Motorists with disabled parking permits enjoyed limitless free parking on metered downtown streets when Novick took office.
And disabled parking permits were about as easy to get as medical marijuana cards, making it easy to abuse the system. The Oregonian reported on thousands of placards statewide issued to dead people but being used by non-disabled drivers in 1999.
And in July 2013, the Portland Tribune highlighted the problem and suggested a simple fix: charge disabled motorists for the placards, eliminating cheaters and freeing up parking for drivers with true disabilities.
Novick took note of the Tribune story. "I had no idea this was such a big issue that other cities were dealing with," he says. "Then I went on a walk with our parking enforcement officers, and I was like, 'Good Lord, this is amazing.'"
City Hall officials had been looking at the problem for at least six years, and former Mayor Sam Adams had created a task force. No one could agree what to do.
"I said, 'We're going to do something. Let's figure out what we can do,'" Novick says.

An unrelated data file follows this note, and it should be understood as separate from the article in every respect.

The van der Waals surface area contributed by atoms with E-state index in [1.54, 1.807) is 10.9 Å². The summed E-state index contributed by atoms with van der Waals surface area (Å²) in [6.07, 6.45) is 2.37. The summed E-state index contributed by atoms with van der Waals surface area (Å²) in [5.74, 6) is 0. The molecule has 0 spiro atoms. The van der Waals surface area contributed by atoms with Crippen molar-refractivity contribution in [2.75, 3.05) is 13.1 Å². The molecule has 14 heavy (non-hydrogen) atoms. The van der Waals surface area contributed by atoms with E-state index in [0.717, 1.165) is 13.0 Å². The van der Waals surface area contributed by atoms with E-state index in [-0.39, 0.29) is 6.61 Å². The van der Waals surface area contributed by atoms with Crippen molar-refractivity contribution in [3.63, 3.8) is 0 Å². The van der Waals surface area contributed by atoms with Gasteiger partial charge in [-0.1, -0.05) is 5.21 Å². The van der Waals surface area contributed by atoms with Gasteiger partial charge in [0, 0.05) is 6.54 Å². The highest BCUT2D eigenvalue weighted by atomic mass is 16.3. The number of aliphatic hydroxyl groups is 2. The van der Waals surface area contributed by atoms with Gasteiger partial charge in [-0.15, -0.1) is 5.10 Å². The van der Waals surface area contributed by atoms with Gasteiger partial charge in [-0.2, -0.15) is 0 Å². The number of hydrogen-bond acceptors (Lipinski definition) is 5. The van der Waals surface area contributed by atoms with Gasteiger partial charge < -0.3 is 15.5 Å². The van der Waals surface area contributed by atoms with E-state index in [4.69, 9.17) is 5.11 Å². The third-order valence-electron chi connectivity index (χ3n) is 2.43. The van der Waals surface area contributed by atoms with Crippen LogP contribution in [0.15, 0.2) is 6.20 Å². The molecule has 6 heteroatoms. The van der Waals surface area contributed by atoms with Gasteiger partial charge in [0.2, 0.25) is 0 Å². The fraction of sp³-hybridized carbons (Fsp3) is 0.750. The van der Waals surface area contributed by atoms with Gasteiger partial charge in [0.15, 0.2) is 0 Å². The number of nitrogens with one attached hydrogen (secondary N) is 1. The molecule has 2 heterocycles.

Five months later, in December 2013, the Portland City Council unanimously approved a resolution that required permit holders to pay for parking.
The new rules also made accommodations for disabled drivers, including letting them exceed posted time limits in some cases.
"This is something that had been languishing for six years," Novick says, "and we were able to get council to approve a framework within six months."
When the San Francisco ride-sharing giant crashed the gates of Portland, announcing Dec. 5, 2014, it would offer its services in Portland without city approval, Novick was incensed.
As the commissioner overseeing the Bureau of Transportation, Novick had the taxi industry under his purview, and he hated the idea that a billion-dollar bully was pushing its way into the city illegally.
Novick was on the Dec. 5 conference call Mayor Charlie Hales had with David Plouffe, Uber's senior vice president of policy and strategy. Plouffe was stunned when Novick roared into the speaker phone, "If you come in and break the law, we'll throw the fucking book at you." ("Drive," WW, Dec. 31, 2014.)
Novick's outrage helped prompt Uber to back off, but the company essentially got its way.
Critics complained that allowing Uber to flood the market would hurt existing taxi drivers. Novick disputes that, saying the city's approach to regulating cabs was arcane.
"It doesn't seem like the existing system is working for the little guy," he says. BETH SLOVIC.